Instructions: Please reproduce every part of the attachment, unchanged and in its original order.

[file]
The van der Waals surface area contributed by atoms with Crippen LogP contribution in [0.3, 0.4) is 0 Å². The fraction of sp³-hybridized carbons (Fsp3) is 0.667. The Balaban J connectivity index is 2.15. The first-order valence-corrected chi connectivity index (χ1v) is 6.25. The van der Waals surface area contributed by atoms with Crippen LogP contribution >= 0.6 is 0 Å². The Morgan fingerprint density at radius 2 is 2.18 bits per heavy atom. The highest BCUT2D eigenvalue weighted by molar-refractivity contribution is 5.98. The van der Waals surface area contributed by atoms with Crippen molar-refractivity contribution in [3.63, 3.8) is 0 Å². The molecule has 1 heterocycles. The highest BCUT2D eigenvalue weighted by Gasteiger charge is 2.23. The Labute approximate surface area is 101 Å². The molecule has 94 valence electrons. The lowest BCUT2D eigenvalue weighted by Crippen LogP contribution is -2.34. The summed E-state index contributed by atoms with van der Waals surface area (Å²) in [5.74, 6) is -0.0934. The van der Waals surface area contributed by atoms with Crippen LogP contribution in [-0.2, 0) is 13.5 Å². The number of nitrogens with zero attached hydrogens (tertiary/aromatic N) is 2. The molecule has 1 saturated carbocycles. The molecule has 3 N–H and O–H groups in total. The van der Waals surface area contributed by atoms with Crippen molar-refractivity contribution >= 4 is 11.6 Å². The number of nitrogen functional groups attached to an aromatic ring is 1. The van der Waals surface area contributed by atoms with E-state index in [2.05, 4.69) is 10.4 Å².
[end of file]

The van der Waals surface area contributed by atoms with Crippen LogP contribution in [0.3, 0.4) is 0 Å². The fraction of sp³-hybridized carbons (Fsp3) is 0.667. The Balaban J connectivity index is 2.15. The first-order valence-corrected chi connectivity index (χ1v) is 6.25. The van der Waals surface area contributed by atoms with Crippen LogP contribution >= 0.6 is 0 Å². The Morgan fingerprint density at radius 2 is 2.18 bits per heavy atom. The highest BCUT2D eigenvalue weighted by molar-refractivity contribution is 5.98. The van der Waals surface area contributed by atoms with Crippen molar-refractivity contribution in [3.63, 3.8) is 0 Å². The molecule has 1 heterocycles. The highest BCUT2D eigenvalue weighted by Gasteiger charge is 2.23. The Labute approximate surface area is 101 Å². The molecule has 94 valence electrons. The lowest BCUT2D eigenvalue weighted by Crippen LogP contribution is -2.34. The summed E-state index contributed by atoms with van der Waals surface area (Å²) in [5.74, 6) is -0.0934. The van der Waals surface area contributed by atoms with Crippen LogP contribution in [-0.2, 0) is 13.5 Å². The number of nitrogens with zero attached hydrogens (tertiary/aromatic N) is 2. The molecule has 1 saturated carbocycles. The molecule has 3 N–H and O–H groups in total. The van der Waals surface area contributed by atoms with Crippen molar-refractivity contribution >= 4 is 11.6 Å². The number of nitrogen functional groups attached to an aromatic ring is 1. The van der Waals surface area contributed by atoms with E-state index in [2.05, 4.69) is 10.4 Å².